Consumer trust and confidence are critical to the adoption of new technology, and we are encouraged that the administration has embraced a Safety Assurance Process that provides the necessary flexibility to develop, test, and deploy highly automated vehicle systems. With more research and data needed to understand how best to regulate the performance of AV systems, we believe the federal guidance, supported by NHTSA’s existing authority, strikes the right balance for promoting safety and innovation. At the same time, the process also provides an opportunity for manufacturers and other entities to demonstrate transparency to the public on how they are addressing priority safety elements identified within the guidance.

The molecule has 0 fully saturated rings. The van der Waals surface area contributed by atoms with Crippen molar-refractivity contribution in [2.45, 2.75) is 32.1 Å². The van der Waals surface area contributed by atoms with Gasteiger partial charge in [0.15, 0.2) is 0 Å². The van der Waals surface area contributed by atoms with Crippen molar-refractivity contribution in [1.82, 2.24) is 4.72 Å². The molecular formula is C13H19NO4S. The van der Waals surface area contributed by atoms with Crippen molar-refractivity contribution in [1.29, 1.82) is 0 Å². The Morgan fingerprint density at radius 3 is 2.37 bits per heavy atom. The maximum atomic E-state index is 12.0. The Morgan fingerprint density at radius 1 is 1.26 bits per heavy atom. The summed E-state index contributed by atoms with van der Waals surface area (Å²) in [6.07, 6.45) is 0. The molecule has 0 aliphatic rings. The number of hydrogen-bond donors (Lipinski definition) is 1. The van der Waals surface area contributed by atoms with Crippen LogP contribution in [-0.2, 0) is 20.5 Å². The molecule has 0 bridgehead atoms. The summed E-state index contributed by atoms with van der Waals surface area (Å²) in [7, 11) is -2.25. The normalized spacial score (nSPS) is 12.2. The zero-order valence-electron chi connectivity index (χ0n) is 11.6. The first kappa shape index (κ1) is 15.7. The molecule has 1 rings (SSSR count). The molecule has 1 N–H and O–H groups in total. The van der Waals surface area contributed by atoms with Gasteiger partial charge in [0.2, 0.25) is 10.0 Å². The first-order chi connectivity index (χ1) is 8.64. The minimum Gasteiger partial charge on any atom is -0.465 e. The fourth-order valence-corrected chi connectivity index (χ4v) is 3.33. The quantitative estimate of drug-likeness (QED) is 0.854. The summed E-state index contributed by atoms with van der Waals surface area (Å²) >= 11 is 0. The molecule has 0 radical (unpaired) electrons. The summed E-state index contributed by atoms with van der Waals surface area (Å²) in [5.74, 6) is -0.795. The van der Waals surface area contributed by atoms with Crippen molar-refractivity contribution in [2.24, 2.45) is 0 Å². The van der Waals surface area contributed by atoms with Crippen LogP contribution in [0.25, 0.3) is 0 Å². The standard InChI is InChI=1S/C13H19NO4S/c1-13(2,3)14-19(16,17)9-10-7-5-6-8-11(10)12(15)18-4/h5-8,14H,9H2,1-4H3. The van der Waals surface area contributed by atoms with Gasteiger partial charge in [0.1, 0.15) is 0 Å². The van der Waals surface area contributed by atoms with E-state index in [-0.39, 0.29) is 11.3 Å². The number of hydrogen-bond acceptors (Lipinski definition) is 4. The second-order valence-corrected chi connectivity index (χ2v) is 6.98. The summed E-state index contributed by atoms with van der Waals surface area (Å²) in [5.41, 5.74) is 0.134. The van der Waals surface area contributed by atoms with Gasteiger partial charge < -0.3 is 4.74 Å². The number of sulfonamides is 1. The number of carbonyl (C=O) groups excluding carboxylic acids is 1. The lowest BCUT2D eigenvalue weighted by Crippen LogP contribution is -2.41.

Specific to each of the guidance areas, we appreciate that the agency has sought to provide additional clarification to help address ambiguities within the original Federal Policy. We also agree with the agency’s decision that while issues such as ethics, data sharing, and privacy are important areas to consider as vehicles become more connected and automated, these items do not necessarily apply directly within the context of a safety self-assessment but should be discussed through broad stakeholder engagement, separately from the NHTSA guidance.